What Is an Acquisition?
An acquisition is a more aggressive takeover of one company by another entity. The purpose of an acquisition is the same as a merger — to expand an organization’s reach into new markets or to take advantage of better economies of scale. An example of an organization using an acquisition to move into a new market would be Amazon’s purchase of Whole Foods in 2017.
Most acquisitions offer some strategic or synergistic value for the purchasing entity. Larger players often buy up smaller businesses in the same niche to reduce or eliminate their competition while also picking up skilled employees, new equipment, and an existing customer base.
Acquisitions are grouped based on how the acquiring company will integrate the purchased business into its operations. The two most common types of acquisition scenarios are:
- Tuck-in Acquisitions occur when the larger company incorporates the smaller business into its existing operations, resulting in a significant loss of control for the owner of the smaller company.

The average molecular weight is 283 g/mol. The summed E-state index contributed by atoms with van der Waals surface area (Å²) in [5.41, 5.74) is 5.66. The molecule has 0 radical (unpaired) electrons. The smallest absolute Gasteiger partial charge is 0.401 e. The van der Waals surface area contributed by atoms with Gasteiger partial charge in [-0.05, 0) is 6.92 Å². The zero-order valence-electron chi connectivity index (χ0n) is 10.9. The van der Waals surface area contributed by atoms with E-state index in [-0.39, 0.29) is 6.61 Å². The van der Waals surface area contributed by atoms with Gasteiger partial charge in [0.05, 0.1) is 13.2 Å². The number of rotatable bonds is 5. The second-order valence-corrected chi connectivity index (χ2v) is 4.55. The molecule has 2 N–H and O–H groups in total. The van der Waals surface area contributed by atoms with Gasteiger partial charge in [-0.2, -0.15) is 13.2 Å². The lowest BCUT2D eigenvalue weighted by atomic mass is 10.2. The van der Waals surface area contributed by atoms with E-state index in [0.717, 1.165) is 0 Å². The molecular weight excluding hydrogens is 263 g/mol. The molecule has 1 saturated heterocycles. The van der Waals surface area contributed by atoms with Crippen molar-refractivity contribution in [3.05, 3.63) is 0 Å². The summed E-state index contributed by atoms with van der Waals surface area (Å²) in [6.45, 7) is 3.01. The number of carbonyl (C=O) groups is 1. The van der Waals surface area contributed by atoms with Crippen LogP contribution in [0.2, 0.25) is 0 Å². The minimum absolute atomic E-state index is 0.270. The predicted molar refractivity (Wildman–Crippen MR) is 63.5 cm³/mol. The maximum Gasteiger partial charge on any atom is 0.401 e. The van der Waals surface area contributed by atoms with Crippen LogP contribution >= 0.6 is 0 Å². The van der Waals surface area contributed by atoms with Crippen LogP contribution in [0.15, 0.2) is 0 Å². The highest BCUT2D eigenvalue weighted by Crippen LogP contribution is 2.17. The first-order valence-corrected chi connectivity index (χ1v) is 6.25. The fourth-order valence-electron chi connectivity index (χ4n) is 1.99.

- Standalone Acquisitions are those in which the purchased company will continue to operate as a standalone facility. While this type of acquisition may result in more independence for the smaller organization, many of the most important decisions will remain in the domain of the purchasing entity.
While acquisitions tend to be larger businesses buying up smaller companies, horizontal acquisitions are also relatively common. Horizontal and vertical acquisitions frequently happen between organizations of similar sizes in the same industry. Horizontal acquisitions allow the acquiring company to reduce its competition and increase its market share significantly, while a vertical acquisitions involving a company buying up vendors and suppliers can dramatically reduce the entity’s operating cost while gaining new customers, equipment, and employees.
Why Merge Businesses?
Benefits of Merging
Some of the main benefits of merging companies include:
- Reduced costs
- Negotiating better rates for contract services
- Consolidating employee benefits and insurance programs